Nov 14 Fitch Ratings said on Thursday it may
soon strip heavily indebted Puerto Rico of its investment grade
credit rating, threatening to tag the U.S. territory as the
largest municipal bond issuer to date to tumble into junk bond
A leading Wall Street credit ratings group, Fitch said it
had placed the Caribbean island's BBB-minus general obligation
bond rating on negative watch and expected to clarify the status
of its rating by the end of June.
Fitch and two other U.S. ratings agencies - Moody's and
Standard & Poor's - currently rate Puerto Rico's GO debt at the
bottom of the investment grade scale. Moody's and S&P also have
negative outlooks on Puerto Rico, which already sports the
lowest ratings of any state or U.S. territory.
A cut in Fitch's rating to junk would be widely felt in
America's $3.7 trillion municipal bond market, where Puerto
Rico's $70 billion of high yielding debt is held by many mutual
funds and other institutional investors.
Interest rates on Puerto Rico debt have shot up in recent
months amid worries about its finances and a sputtering economy,
which appears to be tumbling back into recession.
The cost to insure Puerto Rico debt against default has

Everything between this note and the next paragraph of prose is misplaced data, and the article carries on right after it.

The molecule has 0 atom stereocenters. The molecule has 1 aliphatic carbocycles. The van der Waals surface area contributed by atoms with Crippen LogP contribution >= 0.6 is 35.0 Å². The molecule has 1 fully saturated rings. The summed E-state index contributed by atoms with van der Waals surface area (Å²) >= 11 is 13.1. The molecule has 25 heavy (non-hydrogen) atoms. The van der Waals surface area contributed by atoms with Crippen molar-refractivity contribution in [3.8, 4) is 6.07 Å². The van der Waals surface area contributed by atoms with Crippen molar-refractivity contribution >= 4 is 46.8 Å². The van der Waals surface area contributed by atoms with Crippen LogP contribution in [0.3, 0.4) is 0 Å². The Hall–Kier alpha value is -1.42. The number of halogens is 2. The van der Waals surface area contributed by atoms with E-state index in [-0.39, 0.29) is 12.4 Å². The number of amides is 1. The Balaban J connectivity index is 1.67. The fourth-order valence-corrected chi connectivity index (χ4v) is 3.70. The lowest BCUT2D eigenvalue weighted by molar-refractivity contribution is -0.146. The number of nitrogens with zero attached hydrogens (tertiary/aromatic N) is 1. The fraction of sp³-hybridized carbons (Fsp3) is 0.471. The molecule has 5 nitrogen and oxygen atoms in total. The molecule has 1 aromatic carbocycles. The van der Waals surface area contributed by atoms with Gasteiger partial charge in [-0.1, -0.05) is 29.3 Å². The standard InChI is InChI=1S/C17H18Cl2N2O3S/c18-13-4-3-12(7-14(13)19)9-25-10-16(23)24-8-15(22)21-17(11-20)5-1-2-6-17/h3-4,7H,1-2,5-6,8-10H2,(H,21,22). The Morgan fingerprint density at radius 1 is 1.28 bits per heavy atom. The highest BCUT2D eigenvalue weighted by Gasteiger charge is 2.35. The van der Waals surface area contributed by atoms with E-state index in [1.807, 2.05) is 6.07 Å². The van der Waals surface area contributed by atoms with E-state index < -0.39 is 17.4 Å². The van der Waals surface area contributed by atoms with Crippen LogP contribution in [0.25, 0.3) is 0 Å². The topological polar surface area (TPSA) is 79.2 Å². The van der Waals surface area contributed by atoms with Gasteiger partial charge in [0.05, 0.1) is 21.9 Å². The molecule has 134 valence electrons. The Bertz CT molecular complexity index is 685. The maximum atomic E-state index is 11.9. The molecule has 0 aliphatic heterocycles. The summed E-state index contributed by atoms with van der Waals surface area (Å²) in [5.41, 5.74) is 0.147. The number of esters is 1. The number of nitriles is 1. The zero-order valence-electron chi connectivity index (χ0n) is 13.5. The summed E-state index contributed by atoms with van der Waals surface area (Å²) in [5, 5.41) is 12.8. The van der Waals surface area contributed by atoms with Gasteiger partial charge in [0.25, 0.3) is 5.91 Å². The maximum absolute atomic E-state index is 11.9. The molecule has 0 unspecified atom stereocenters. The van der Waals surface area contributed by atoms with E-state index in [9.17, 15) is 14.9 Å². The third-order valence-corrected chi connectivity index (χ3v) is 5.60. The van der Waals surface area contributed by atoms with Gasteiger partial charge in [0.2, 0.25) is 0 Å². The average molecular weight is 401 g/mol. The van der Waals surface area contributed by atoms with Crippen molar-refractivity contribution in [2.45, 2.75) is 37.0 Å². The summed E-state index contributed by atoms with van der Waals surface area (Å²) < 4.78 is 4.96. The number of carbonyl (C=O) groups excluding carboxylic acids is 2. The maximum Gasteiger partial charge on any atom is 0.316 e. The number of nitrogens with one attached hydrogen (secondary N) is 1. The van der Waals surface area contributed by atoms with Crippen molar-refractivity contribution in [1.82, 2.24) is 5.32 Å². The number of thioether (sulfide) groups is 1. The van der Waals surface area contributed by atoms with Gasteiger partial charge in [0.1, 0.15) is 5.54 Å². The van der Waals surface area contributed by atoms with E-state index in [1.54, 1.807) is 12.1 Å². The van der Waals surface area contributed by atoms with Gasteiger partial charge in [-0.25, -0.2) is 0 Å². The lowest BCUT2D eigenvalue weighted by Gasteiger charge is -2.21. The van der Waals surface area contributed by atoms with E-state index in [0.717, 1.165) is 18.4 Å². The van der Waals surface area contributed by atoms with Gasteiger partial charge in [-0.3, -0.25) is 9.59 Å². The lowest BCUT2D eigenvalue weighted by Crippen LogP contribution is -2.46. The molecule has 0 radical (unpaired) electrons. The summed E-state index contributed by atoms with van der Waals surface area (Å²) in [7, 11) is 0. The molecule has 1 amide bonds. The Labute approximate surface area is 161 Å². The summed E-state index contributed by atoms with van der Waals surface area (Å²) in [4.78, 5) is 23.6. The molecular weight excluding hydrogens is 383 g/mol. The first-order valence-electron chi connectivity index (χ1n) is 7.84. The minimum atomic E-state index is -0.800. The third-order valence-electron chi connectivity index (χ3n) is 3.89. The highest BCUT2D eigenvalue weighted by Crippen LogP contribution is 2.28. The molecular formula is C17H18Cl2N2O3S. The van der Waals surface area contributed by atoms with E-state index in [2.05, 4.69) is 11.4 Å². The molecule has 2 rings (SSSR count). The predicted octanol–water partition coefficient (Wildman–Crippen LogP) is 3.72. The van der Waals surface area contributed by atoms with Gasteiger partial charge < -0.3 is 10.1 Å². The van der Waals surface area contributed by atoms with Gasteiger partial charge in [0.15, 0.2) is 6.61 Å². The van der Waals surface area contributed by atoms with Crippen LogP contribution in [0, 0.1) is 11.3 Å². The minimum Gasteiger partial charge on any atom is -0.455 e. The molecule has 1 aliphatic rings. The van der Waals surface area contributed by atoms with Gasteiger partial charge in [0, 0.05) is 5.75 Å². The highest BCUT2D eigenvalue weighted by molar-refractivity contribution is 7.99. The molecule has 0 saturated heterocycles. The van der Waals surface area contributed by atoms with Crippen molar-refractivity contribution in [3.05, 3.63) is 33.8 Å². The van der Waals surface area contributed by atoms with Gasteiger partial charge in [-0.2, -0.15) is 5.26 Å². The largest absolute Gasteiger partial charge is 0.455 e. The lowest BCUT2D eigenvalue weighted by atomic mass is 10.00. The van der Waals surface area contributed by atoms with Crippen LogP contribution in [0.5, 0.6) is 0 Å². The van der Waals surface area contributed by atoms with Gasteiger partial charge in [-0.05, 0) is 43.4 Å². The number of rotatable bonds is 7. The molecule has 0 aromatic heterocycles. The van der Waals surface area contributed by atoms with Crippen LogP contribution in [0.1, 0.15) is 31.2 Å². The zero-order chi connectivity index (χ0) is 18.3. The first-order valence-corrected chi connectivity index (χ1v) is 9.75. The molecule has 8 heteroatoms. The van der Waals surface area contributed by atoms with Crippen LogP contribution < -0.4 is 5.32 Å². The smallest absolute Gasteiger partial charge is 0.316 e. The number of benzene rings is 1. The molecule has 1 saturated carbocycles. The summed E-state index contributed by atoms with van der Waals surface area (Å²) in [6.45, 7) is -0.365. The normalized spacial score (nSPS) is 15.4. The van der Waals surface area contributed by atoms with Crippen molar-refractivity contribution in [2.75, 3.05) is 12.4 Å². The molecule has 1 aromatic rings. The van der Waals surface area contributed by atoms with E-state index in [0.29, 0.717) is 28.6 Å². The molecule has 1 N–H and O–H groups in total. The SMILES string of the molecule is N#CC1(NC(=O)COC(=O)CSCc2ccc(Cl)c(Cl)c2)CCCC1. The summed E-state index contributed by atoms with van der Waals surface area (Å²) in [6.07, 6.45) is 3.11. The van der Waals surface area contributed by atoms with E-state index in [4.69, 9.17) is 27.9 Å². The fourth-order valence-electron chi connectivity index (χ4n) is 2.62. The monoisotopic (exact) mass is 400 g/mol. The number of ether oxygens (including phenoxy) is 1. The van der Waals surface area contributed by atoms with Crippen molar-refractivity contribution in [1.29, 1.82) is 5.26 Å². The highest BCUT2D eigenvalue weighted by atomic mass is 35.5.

rocketed recently in the credit default swaps market.
On Thursday, a contract to insure $100 million of Puerto
Rico bonds for five years closed at about 799 basis points, not
far below a record high of 816 basis points in late October,
plus an upfront cost of 20.4 percent of the insured amount.
That means it would cost about $2 million per quarter over
five years, plus a one-time payment upfront of $20.4 million, to
insure $100 million of the island's bonds.
Fitch said in a news release it worried that the island's
ability to issue bonds had become limited and weighed on the
government's overall liquidity, which the agency said could be
bolstered by the Government Development Bank of Puerto Rico.
Fitch said the negative ratings outlook also applied to
Puerto Rico Building Authority government facilities revenue
bonds guaranteed by the commonwealth, Puerto Rico Aqueduct and
Sewer Authority commonwealth guaranty revenue bonds and pension
funding debt issued by the Employees Retirement System of the
Commonwealth of Puerto Rico.
Fitch, which also affirmed its AA-minus and A-plus ratings
on $15.6 billion of Puerto Rico sales-tax bonds, praised
financial and pension reforms taken by the island's government,
but described as "challenging" the prospects of ending Puerto
Rico's chronic budget deficits in the next two fiscal years.
The island's government is benefiting from new tax hikes,
with tax revenues for September and October coming in stronger
than a year earlier, GDB Interim President José Pagán Beauchamp
said in a news release.
"Our administration continues its focus on creating
sustainable economic growth through job creation, making ongoing
progress towards our goal of a structural budget balance by
fiscal 2016, and strengthening our credit profile, market access
and liquidity," he said.